When it comes to spam filtering, one of the hottest topics in email today, Google Apps' Gmail is doing an overall better job than Office 365.

That's not to say Office 365 is bad. It's leagues better in spam filtering than traditional on-premise Exchange.

Traditional Outlook users know that without some third-party app involved, spam becomes near uncontrollable. Clearly Google Apps is better at spam control but Office 365 is a comfortable second place candidate.

Each Platform takes a Different Approach to Unified Communications

An important aspect of each platform is how they view the topic of unified communications. And each system is starkly different in this area. Microsoft clearly appeals to those who may have on-premise phone systems that are capable of tying into its backend, while Google Apps takes an ala-carte approach in which users can take advantage of as little or as much as they please.

If you're looking for a seamless connection to your IP phone system via Microsoft's Lync, then Office 365 will suit your fancy.

Google Apps' Gmail is an entirely different beast. It offers a very nice integrated chat system via Google Talk that essentially taps into the entire Google Accounts network (meaning Google Apps and Gmail accounts.) If you have a Google+ account tied to your email address, you can chat directly with connected friends in the same interface.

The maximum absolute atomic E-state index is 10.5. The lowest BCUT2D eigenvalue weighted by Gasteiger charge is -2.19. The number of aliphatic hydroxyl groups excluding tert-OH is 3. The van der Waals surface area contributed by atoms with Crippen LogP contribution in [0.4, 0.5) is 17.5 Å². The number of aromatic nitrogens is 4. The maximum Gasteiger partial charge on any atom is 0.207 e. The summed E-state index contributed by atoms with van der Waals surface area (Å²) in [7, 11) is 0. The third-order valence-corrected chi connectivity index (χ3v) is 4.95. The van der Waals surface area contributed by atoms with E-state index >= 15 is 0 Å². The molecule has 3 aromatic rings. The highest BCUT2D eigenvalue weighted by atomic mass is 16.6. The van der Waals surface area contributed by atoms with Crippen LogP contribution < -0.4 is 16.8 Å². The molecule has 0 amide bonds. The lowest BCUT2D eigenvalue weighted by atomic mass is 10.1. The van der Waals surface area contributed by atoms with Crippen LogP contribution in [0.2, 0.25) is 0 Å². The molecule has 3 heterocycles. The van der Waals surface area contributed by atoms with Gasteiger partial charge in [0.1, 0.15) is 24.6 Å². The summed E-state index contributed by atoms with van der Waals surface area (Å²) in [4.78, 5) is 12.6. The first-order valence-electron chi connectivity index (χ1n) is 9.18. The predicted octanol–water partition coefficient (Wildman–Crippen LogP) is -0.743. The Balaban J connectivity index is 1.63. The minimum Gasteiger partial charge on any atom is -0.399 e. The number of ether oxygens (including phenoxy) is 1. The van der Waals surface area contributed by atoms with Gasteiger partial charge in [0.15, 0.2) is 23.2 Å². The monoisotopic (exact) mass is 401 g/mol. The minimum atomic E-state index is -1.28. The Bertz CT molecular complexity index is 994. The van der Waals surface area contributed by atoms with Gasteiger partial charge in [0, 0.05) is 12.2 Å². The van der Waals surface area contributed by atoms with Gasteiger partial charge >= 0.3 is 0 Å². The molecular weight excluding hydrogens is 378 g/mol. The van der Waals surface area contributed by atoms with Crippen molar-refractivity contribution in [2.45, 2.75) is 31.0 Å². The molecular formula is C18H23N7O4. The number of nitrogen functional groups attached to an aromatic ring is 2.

Where Gmail's "extended" communication functionality shines is in voice and video chat. Right from your browser, you can initiate a Skype-type voice call, or opt for the bells and whistles of video chat through Google Hangouts.

Office 365 Outlook offers a very minimalistic approach to in-browser communications. There is semblance of inter-company chat in Office 365, but it's very clunky and not half as clean as what Gmail provides.

Gmail offers the Best All-Around package, but Office 365 has its Place

Most businesses looking to make the jump to the cloud will likely find themselves best suited with Google Apps' Gmail. It was built from the ground up for browser-based email usage, and truly dumps the need for rescinding back to desktop Outlook (unless you truly need it.) Between the benefits it affords around "extended" communications features, spam filtering and overall speed, it's a clear winner in my book.

-- BetaNews

Did you know? – Google Drive Enhanced Platform

Sep 24, 2012   //   by NPV Webmaster   //  Blog  //